The Taxation of Farmers

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The Taxation of Farmers

To the Editors of The Christian Union:

In a review of “Who Pays Your Taxes?“ in your issue of November 26, you do the Tax Reform Association an injustice, and perhaps an injury, which I hope you will be at the pains to correct. You stated that “the Association is composed of men more or less in sympathy with Mr. Henry George’s proposition to impose all taxes on land value.” I beg to say that such is not the fact. As far as I know, not five per cent. of those who support or compose the Association have any sympathy at all with Mr. George’s proposition.

Further: this being a New York State Association, our illustration, that when the trunk of a tree is tapped each branch is drawn upon for its due proportion of sap, is a good one. The equalized assessed valuation of all real estate in the State of New York for 1890 is $3,397,234,679, say three thousand four hundred millions. Of this New York City and Kings County (which latter is practically Brooklyn) have $1,937,779,678, say two thousand millions, or a good deal more than half.

If you will be at the pains to deduct the assessments of Albany, Buffalo, Troy, Binghamton, Elmira, Utica, Syracuse, and other large cities, you will find that New York farmers, who own nearly all of the area, own nearly none of the value of real estate.


for the New York Tax Reform Association.

We were in error when we judged the views of the New York Tax Reform Association by those of its ablest writers, The Association is indorsed by a large number of leading business firms which have no sympathy whatever with Mr. George’s views, except his belief that the taxation of personal property should be abandoned. Mr. Hall’s argument that the taxation of real estate alone would not be unjust to the farmer In New York State is too broad to drive home his point. Only one-fifth of the families in this State are engaged in agriculture, and their proportion of State taxes, whatever the system, is necessarily small. That the exclusive taxation of real estate would, nevertheless, be unjust to the farmers is made clear by the fact that the value of their personalty (stock and farm implements) Is only one-seventh the value of their real estate, while in the cities the value of the personalty (stocks, bonds, mortgages, merchandise, and machinery) is greater than the value of the real estate. In other words, the assessment of realty alone would tax the farmer upon nearly the whole of his wealth, while taxing the merchants, the manufacturers, and the owners of railroads on less than half of their wealth. The farmers are as clear-headed in resisting the efforts of the New York Tax Reform Association as the business firms of this city are in supporting them.—THE EDITORS.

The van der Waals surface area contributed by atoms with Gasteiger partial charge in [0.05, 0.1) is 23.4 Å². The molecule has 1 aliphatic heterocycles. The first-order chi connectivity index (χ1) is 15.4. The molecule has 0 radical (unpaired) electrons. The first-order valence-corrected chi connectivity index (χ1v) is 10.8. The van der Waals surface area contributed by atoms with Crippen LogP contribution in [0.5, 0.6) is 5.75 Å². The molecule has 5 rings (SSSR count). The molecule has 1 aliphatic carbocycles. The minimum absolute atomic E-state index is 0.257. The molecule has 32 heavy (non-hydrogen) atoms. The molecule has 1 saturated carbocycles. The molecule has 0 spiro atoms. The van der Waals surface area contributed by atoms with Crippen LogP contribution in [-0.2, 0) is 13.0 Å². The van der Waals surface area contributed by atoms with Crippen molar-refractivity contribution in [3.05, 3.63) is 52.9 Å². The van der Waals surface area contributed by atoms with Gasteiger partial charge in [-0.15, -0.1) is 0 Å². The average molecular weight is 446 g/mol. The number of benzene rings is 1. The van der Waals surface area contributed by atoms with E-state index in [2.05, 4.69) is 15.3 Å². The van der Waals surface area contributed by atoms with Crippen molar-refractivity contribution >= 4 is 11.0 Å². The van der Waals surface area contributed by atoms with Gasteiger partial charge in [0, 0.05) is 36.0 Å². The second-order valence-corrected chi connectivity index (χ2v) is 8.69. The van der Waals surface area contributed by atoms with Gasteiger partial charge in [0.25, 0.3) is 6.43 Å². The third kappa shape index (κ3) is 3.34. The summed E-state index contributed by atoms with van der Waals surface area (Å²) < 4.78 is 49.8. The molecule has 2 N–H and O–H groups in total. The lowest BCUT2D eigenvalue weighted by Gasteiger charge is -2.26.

• Bolton Hall, “The Taxation of Farmers,” The Christian Union 46, no. 26 (December 24, 1892): 1250.